Starting the trip along the river

Komani Lake

Although the coastline in Albania was beautiful and I really enjoyed my time there, I was looking forward to seeing some of the Albanian mountains I had heard so much about and that’s when I started leaving the sea behind and heading inland towards the Komani Lake. 

The Komani Lake is an artificial reservoir resulted after the building of a dam on the Drin river which was completely filled with water in 1986. The unique thing about this reservoir is that a ferry service runs along most of the lake through beautiful canyons. Before doing this section I had done quite a bit of research and although it looked like in the previous years the ferry over the lakes had become only a passenger ferry, I was happy to read that starting this year the car ferries were back in business which meant I could take the car with me on the river and then come back from the mountains using a different route.

The road from Tirana to the small village of Koman (the starting point for the ferry) was fairly easy and uneventful, although a bit busy. I got there in a couple of hours and as soon as the road started climbing, the landscape changed and the forests got thicker and thicker. I stopped to buy a few things at a village on the way, since I knew I will be camping and I wanted to be prepared and have some food with me in case I couldn’t have dinner in Koman.

Buying some fresh cheese from a local producer
Buying some fresh cheese from a local producer

I got there around 3pm and after stopping for a home made goulash at a local guesthouse I made my way up towards the dam to check the timings for the ferry and see if I can get a ticket. The guys there were very helpful and although the price was a bit steep for the 3 hour trip (50 Euros), they told me that if I wanted I could just open the tent on the ferry and sleep there instead of paying at the camping ground in the village. I agreed and said I will return before sunset once I have explored the area.

I headed back down towards the village and took a side dirt track that led me right by the river where I spent a couple of hours doing nothing but enjoying the sunshine.

Relaxing by the lake
Relaxing by the lake

Around 6pm I got back to the ferry, loaded the car and prepared the tent for the evening. There was another Polish couple with a car and a Polish guy with a motorbike who were sleeping on the deck, but I think I had the most comfortable sleep as it got quite cold during the night and I was happy to have a tent over my head.

Camping on the ferry
Camping on the ferry

At 9am the next morning, the ferry ride finally started and it was every bit as spectacular as I had heard. It’s only 3 hours long, but the landscape changes dramatically every 30 minutes or so as mountains appear from behind bends in the river and then quickly disappear as you move further upstream.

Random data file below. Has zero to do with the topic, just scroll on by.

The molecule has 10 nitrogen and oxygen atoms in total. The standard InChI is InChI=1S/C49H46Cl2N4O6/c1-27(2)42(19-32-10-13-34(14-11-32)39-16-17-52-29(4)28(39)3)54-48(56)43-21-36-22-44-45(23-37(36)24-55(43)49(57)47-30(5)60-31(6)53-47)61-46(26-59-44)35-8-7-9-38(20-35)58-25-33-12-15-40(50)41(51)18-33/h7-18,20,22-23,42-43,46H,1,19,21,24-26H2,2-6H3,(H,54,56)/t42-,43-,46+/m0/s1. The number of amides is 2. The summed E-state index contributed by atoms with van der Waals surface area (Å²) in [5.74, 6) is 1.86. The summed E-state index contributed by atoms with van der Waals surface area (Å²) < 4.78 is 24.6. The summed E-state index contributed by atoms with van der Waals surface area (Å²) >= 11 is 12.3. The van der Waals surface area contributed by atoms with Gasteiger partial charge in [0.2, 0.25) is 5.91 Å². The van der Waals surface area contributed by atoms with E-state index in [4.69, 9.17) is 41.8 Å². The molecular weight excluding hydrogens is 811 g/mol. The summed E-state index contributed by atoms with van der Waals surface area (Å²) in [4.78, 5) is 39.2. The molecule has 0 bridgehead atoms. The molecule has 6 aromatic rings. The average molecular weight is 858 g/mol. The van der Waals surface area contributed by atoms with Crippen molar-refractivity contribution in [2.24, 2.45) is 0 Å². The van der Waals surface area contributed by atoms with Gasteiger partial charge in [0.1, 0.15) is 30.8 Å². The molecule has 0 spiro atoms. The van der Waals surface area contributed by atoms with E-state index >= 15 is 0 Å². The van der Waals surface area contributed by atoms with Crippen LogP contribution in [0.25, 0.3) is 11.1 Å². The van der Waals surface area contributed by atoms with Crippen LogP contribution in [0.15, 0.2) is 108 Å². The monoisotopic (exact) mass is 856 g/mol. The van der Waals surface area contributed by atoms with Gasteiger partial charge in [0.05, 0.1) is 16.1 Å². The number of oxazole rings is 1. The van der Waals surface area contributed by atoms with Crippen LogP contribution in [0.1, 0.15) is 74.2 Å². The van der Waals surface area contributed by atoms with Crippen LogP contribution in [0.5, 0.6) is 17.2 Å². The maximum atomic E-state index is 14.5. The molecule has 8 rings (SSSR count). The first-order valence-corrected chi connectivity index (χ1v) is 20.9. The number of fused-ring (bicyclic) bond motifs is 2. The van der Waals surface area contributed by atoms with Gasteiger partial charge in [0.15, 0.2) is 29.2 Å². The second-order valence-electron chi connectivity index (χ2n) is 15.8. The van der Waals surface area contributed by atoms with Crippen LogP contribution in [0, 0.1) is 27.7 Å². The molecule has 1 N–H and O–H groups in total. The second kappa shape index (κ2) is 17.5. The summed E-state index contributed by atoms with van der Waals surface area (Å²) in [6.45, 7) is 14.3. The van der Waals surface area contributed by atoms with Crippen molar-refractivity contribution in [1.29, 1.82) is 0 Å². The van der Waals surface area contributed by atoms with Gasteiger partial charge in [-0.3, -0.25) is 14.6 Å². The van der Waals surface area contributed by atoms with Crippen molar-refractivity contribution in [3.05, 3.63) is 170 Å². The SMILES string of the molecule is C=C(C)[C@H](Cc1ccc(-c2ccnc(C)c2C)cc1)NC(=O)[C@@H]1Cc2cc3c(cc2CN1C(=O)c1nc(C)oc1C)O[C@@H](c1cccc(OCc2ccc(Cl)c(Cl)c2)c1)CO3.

The river trip is spectacular
The river trip is spectacular

Once I got off the ferry, I continued with a short drive towards the village of Valbonë, which sits right at the foot of the tall mountains that separate Albania and Kosovo.

Parked at the foot of the mountains
Parked at the foot of the mountains

After I had lunch there, I decided to drive back towards Shkodra, as there was one more part of the Albanian mountains I wanted to explore over the next couple of days.

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Catalin

I am a corporate photographer based in Dubai, UAE, specializing in architectural and interior photography as well as corporate, environmental portraits and lifestyle images.

2 thoughts on “Komani Lake”

  1. Hi. Following your blog with great interest since I am basically following your tracks, 3 weeks roughly behind you. Two questions; 1. Did you take the road above Masuleh? (You mentioned it was more like a track but I have been told it is OK for a motorcycle) 2. What is your view on the security in Van, Tatvan, Malatya area? Kars area seems to get worse and I would prefer middle Turkey

    1. Hey! Yes we went on the road that carries on above Masuleh. It’s a very slow road after a while (even for a 4×4) and it took a really long time to actually get back towards Tabriz. We ended up joining the main road after a while as the road turned into a small track and it was just taking too long. You can probably do it on a bike but leave early morning from Masuleh.

      There was no issue towards us in Kars, Van or Tatvan. We didn’t drive at night and in general we didn’t really go around too much at night (with the exception of Van where we had some dinner on the lake). To be honest middle Turkey was actually worse as in a couple of towns there were attacks against the police – close to Erzurum. So I wouldn’t bother too much as long as you travel during the day and not camp in the middle of nowhere. Try to stay in hotels in that area.

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